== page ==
Monday, April 30, 2012

Five impossible things before breakfast

The last thing I saw before I went to bed Saturday night was the very end of Alice in Wonderland. I found it on ABC Family just as the White Queen and Hatter were standing outside the queen's castle waiting and hoping Alice would show up to battle the Jabberwocky.

That last paragraph doesn't really matter much except that, when Alice first gets a look at the Jabberwocky, she tells Hatter that sometimes she "believes as many as six impossible things before breakfast." So I'm sitting here before breakfast thinking of the things that, until yesterday, I would have thought were impossible, and I'd like to share five of them (I'm lazy, it's early, and I'm pushing it to find five).

1. I am (apparently) a writer

Growing up a reluctant reader makes this one all the more impossible. I guess now I've become what might be considered a "reluctant writer."

2. I would write a book

I did write the Twisted book so I would have something to illustrate, but in the end there were words involved and I did write them. That, and they were bound in a book.

3. I would be reviewed in Publishers Weekly

I'd like to think that only happens to real writers.

4. Writers would accept me as one of their own

I spent the weekend at a writer's retreat trying to convince everyone there that I was actually just an illustrator, not a writer, and that I didn't really like to write. They convinced me otherwise.

5. Editors wouldn't laugh and point when I read them my manuscript

At that writer's retreat over the weekend? Yeah. I got to read to two different editors from Scholastic; Grace Kendall and Mallory Kass. I personally witnessed them laughing over the weekend, and they both seemed to have complete control over their index fingers, and neither of those things were directed at me as far as I could tell.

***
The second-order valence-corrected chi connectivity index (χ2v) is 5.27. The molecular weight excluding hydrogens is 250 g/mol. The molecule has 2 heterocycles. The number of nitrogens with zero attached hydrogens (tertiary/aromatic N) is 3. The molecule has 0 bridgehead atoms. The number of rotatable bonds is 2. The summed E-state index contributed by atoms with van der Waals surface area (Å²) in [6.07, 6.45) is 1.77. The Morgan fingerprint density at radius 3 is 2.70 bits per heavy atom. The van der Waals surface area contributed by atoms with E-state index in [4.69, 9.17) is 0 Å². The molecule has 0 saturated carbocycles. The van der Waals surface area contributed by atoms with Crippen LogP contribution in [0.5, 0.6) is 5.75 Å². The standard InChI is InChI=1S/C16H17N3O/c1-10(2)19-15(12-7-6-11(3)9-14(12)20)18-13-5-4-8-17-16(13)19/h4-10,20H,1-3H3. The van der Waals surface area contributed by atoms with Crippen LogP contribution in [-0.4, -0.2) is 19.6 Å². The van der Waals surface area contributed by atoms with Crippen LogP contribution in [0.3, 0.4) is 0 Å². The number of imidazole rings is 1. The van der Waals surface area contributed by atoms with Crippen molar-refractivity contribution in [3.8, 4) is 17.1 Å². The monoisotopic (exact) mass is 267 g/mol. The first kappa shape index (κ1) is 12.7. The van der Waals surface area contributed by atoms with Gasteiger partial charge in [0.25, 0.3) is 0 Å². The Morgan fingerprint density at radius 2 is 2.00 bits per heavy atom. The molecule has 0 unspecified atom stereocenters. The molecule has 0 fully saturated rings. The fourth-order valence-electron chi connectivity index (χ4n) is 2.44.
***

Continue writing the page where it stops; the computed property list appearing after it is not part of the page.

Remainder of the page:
And I believed all of these impossible things before breakfast.

But you know the thing I'm thinking about as I'm writing this? Not only am I going to have to accept all of the above, but I'm also going to have to update my website.

Oh, and 6. Slay the Jabberwocky.

Thursday, April 26, 2012

Nickelodeon cartoons on acid (!)

How exciting!

Publishers Weekly, the book industry's leading news magazine since 1872, has taken time out of their busy schedule to review my book, Twisted: Tales to Rot Your Brain Vol. 1! Just getting a review from them is outstanding, but it gets better: They actually liked it!

Here's a little bit of what they had to say:
"In stories that last only a few pages and comics that resemble Nickelodeon cartoons on acid, Thompson riffs on zombie, werewolf, and other ghoulish genres, while also finding the horrific in unexpected places...Just the thing for readers who aren't scared of the dark--or for those who are and like it."
Crazy, huh?

Here's a link to the complete review so you can see for yourself:

You can grab your own copy at Amazon by following the link above. It's available in hardcover, paperback and completely digitized for your Kindle. And then maybe you can write a little review of your own?

Monday, April 23, 2012

Sketchbook Project 2012—Scarecrow sketch #sketchbookproject

Here's the final sketch from my Sketchbook Project sketchbook. I think I'd like to paint him biggie-size some day. Maybe add a crow somewhere and a corn field all around him. And a yellow brick road around front. Scarecrows can't exist without yellow brick roads, can they?

Thursday, April 19, 2012

Moving from GoDaddy

Last December I had had about enough.

When I built my first Web site, it was 2001 and getting up and running on the Internet wasn't the easiest thing to do. I chose GoDaddy to host because, at the time, they were the easiest thing I could find. For some reason I thought their name and logo meant they would be pretty cool to work with. I'm such a sucker.